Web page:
Nuclear fusion and mini-fission
Nuclear fusion has long promised to be tomorrow’s energy technology – it promises to be able to produce at a scale and cost unrivalled by any other source, and to lessen the challenges around fuel and waste.
Many observers expect the breakthrough of fusion technology to radically reshape power generation after 2050. Unlike its fission counterpart, however, a fusion reactor may not fit easily into the kinds of distribution models that exist today. Given the potentially enormous size and output of a fusion reactor – and the fact that it would have to run constantly apart from planned shutdowns – accommodating its output would require a huge investment in transmission capacity.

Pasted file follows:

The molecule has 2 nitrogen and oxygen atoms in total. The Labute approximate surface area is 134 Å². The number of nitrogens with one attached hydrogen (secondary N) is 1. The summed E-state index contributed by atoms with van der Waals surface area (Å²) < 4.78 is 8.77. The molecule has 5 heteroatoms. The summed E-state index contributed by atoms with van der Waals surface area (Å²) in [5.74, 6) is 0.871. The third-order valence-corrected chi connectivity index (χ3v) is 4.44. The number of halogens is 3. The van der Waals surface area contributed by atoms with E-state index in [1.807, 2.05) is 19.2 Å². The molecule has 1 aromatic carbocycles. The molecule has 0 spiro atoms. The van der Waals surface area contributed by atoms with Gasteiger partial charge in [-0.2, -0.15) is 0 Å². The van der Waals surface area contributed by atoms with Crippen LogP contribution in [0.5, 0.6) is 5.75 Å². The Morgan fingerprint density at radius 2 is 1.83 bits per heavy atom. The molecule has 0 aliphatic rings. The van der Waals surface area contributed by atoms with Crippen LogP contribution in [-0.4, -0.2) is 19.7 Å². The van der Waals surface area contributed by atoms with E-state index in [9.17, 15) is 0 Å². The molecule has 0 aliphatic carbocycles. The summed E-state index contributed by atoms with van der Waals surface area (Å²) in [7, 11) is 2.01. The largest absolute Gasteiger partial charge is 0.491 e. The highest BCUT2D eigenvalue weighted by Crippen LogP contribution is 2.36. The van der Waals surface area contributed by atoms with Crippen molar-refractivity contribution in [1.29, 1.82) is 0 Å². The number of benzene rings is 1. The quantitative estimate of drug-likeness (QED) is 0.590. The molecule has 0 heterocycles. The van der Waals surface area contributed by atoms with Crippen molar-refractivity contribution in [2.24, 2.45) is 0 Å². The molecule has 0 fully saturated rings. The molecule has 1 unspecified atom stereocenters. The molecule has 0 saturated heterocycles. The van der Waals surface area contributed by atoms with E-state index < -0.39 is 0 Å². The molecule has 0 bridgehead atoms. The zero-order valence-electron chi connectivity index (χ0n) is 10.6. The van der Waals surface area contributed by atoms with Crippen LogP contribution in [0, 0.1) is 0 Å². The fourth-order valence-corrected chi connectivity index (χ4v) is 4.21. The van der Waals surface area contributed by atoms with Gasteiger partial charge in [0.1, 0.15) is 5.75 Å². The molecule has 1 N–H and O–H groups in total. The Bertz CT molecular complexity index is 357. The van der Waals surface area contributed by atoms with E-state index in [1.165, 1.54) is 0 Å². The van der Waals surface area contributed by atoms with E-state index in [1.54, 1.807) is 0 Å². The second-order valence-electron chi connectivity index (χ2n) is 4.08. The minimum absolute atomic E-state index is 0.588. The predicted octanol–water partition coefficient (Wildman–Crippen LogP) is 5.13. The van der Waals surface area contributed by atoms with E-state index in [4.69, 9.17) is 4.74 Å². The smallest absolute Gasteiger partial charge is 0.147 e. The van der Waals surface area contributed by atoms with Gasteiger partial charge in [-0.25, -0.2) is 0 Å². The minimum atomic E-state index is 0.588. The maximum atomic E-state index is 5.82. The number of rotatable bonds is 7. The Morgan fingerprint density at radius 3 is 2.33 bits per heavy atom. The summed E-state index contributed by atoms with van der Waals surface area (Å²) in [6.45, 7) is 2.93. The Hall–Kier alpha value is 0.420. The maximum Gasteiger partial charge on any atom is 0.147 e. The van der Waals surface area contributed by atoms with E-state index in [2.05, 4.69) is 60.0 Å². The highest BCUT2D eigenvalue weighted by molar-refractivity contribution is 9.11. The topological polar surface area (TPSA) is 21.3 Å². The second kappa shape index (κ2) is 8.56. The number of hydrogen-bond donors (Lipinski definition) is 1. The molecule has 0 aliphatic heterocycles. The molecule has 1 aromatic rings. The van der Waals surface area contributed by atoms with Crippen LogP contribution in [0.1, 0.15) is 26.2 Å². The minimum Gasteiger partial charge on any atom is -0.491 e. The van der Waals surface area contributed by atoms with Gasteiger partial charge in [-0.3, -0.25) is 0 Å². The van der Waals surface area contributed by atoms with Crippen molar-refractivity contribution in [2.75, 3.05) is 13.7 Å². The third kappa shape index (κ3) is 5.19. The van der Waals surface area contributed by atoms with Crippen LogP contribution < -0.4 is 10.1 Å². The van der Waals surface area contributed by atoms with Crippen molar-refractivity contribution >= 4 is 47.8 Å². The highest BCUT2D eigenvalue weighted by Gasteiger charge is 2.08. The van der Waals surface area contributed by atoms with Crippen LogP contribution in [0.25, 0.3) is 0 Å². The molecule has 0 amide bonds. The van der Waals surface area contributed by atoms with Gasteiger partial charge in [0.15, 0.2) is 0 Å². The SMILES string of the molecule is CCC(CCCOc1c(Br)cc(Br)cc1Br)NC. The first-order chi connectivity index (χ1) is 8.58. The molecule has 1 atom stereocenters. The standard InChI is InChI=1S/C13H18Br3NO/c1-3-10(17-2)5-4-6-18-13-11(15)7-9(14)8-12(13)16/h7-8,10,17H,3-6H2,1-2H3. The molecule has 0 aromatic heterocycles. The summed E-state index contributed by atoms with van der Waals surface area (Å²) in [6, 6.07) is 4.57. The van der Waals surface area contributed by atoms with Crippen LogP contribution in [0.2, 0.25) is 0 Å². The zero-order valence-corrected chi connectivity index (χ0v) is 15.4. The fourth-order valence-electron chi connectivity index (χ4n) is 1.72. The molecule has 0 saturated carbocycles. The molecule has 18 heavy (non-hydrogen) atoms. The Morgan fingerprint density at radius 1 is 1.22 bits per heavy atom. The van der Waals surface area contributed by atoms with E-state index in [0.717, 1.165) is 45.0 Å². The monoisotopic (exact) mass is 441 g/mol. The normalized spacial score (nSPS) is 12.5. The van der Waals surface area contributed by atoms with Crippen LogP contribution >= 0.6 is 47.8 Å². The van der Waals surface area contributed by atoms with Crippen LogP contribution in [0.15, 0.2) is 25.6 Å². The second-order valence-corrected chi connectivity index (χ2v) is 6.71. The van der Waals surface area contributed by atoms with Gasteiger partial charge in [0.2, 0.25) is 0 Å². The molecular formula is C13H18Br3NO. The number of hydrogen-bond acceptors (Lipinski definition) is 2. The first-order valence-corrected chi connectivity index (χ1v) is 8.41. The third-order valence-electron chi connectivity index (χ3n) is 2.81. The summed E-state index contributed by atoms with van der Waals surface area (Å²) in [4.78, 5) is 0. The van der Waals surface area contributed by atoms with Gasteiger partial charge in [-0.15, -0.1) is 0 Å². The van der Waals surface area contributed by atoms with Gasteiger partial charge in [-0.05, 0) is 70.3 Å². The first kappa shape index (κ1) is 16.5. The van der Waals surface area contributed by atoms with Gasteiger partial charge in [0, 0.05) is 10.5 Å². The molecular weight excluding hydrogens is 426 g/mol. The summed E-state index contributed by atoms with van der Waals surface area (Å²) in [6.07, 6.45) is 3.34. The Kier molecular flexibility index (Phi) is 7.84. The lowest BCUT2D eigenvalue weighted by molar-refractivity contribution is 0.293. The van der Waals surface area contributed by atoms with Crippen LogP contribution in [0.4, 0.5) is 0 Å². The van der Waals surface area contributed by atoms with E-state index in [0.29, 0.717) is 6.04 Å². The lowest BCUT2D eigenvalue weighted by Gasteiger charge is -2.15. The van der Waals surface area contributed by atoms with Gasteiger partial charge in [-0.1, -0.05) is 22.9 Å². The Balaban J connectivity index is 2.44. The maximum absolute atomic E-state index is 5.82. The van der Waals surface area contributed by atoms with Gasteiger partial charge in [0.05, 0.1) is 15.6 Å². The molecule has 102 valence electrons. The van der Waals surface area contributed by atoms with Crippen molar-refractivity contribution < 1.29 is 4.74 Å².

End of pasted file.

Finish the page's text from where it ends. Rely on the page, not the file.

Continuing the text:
At the other end of the scale are mini-reactors performing nuclear fission. There are already nuclear-powered submarines; however, if they were to become more economic in the late 21st century, their smaller size could help reduce the barriers to a large-scale nuclear rollout.